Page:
In Linux, each enabled physical network interface adapter corresponds to at least a network interface at the operating system level. In particular, a wireless adapter corresponds to a network interface typically called "wlan0" or "wlan1," depending on the system's configuration. You can monitor the current state of your computer's connection to a wireless network by querying the status of the wireless network interface; you can do this with utilities built into every Linux distribution.
Log into your Linux computer.
Launch a command shell, either by logging into text mode or by launching a "Terminal" application from the graphical desktop.
Type the following command into the shell:
Press "Enter." Linux will display the legend "no wireless extensions" for all network interfaces that do not correspond to a wireless adapter. Find the adapter connected to the wireless network you want to monitor by searching for the network's name after the "ESSID:" heading. The output of "iwconfig" will give you some parameters about that connection: the frequency, the address of the access point, the bandwidth of the connection -- "Bit Rate" -- the strength of the signal being received from the access point and the current quality of the wireless link, degraded by factors such as distance to the access point and radio interference.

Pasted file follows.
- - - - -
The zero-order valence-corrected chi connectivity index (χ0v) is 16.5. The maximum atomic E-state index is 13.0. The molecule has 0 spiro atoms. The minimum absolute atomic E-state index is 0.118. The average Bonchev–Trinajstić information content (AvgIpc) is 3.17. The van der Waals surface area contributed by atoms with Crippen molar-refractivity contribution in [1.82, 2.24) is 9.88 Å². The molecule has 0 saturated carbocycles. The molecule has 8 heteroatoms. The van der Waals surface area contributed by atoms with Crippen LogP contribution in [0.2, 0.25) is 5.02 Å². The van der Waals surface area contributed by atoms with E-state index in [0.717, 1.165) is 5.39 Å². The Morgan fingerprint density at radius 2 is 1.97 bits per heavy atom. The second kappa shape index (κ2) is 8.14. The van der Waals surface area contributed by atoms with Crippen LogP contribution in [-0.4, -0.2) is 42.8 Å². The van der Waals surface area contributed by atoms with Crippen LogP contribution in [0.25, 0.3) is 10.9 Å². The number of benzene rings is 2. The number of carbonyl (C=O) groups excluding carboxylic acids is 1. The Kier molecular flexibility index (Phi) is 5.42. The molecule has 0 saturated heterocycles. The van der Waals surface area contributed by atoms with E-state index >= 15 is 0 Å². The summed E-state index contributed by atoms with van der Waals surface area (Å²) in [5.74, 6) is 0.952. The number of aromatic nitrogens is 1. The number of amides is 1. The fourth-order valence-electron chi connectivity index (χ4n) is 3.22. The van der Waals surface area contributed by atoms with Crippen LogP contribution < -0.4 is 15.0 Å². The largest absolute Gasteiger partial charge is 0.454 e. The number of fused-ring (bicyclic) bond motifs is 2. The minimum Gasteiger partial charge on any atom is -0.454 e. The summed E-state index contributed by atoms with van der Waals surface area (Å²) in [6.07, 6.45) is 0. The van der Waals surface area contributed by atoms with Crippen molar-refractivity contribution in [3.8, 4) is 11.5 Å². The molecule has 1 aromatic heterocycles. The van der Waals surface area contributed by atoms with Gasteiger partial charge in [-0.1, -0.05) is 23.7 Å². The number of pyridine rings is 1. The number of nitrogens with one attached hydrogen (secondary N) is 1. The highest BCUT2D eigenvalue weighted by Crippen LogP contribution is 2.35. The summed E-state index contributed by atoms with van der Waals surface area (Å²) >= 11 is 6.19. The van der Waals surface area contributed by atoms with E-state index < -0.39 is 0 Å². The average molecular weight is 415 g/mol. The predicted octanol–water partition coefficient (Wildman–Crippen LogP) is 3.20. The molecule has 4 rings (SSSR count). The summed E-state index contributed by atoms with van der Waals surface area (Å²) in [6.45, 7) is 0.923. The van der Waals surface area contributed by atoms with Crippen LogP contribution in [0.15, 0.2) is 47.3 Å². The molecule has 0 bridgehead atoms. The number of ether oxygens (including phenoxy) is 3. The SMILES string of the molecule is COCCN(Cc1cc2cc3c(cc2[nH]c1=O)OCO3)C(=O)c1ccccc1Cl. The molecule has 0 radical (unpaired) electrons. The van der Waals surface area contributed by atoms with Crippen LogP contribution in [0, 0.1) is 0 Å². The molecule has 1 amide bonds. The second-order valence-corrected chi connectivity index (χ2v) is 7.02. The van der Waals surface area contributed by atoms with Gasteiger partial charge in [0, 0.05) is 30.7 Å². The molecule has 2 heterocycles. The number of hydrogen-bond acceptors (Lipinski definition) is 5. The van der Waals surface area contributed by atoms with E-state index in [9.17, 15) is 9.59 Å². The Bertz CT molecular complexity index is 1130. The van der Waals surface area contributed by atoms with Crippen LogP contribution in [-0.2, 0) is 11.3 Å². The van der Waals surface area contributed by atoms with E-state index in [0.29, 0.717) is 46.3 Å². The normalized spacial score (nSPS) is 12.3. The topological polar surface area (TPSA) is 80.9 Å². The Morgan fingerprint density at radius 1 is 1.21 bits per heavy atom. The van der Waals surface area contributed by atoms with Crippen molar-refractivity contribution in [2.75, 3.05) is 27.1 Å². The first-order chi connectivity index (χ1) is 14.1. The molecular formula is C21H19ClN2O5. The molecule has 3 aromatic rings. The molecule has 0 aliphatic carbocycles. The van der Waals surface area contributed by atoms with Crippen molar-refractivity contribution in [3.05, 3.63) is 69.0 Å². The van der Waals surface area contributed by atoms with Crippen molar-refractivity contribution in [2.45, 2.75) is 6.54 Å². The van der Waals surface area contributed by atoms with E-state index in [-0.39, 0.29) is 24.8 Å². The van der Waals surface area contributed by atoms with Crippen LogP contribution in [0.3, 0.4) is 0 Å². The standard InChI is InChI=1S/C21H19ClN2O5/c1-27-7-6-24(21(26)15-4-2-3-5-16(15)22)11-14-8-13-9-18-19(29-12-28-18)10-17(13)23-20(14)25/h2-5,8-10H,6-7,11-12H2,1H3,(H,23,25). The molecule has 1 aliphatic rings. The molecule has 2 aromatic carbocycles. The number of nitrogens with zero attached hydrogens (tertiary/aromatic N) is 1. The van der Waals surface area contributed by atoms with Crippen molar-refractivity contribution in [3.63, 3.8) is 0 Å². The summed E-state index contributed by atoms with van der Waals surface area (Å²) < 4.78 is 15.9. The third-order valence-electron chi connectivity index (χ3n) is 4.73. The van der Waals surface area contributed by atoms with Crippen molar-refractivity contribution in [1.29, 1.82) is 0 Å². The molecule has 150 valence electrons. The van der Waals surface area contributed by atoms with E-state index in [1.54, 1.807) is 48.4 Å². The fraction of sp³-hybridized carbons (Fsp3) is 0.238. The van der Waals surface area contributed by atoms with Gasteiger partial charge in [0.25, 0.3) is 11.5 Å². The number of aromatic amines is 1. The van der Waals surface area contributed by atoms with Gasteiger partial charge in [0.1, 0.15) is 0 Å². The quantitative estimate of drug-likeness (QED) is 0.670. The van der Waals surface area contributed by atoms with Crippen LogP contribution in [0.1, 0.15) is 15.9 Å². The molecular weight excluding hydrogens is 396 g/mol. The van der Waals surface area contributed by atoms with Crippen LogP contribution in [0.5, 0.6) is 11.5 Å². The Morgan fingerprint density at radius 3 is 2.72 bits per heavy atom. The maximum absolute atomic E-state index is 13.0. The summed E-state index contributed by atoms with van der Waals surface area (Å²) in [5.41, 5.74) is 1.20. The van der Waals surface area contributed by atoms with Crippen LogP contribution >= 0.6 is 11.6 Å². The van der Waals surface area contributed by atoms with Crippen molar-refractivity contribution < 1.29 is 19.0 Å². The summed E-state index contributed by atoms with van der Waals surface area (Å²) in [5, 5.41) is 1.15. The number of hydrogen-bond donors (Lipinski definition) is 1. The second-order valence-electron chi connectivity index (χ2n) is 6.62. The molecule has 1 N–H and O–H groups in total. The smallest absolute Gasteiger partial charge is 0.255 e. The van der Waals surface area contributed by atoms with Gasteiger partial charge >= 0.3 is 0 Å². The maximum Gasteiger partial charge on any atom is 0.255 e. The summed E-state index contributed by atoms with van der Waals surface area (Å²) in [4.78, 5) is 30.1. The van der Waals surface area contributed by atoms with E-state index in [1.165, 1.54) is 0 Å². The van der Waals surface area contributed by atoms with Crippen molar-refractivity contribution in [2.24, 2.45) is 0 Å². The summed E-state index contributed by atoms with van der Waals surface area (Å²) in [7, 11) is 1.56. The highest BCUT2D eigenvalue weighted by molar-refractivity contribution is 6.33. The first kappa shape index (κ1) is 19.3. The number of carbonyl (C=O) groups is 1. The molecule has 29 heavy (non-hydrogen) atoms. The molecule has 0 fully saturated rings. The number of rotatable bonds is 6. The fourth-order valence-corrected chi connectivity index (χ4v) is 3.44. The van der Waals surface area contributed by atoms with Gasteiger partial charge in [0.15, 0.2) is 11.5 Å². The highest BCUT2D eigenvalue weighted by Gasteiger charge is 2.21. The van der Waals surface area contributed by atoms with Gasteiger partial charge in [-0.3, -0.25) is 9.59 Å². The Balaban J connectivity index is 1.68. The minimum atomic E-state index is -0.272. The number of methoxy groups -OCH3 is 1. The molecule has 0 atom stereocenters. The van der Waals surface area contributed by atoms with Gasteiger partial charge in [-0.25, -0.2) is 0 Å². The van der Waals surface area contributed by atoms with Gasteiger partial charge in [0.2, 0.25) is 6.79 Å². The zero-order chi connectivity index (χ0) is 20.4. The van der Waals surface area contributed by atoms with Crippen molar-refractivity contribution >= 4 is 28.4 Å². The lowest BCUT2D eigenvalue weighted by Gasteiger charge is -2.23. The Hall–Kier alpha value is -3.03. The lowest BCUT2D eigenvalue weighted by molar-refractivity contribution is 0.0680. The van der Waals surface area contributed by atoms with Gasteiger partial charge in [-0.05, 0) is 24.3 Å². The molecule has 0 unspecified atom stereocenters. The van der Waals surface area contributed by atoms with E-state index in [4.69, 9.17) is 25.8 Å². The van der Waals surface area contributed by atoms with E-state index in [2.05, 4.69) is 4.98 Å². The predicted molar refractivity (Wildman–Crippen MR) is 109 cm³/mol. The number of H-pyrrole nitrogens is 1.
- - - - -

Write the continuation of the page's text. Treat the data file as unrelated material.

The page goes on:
Obtain additional information about the current state of the wireless connection by typing:
Replace "wlan0" by the name of the network interface identified in the previous step. Press "Enter." Linux will display additional information about the wireless connection, such as the number of packets sent and received, and the number of payload bytes sent and received in those packets.
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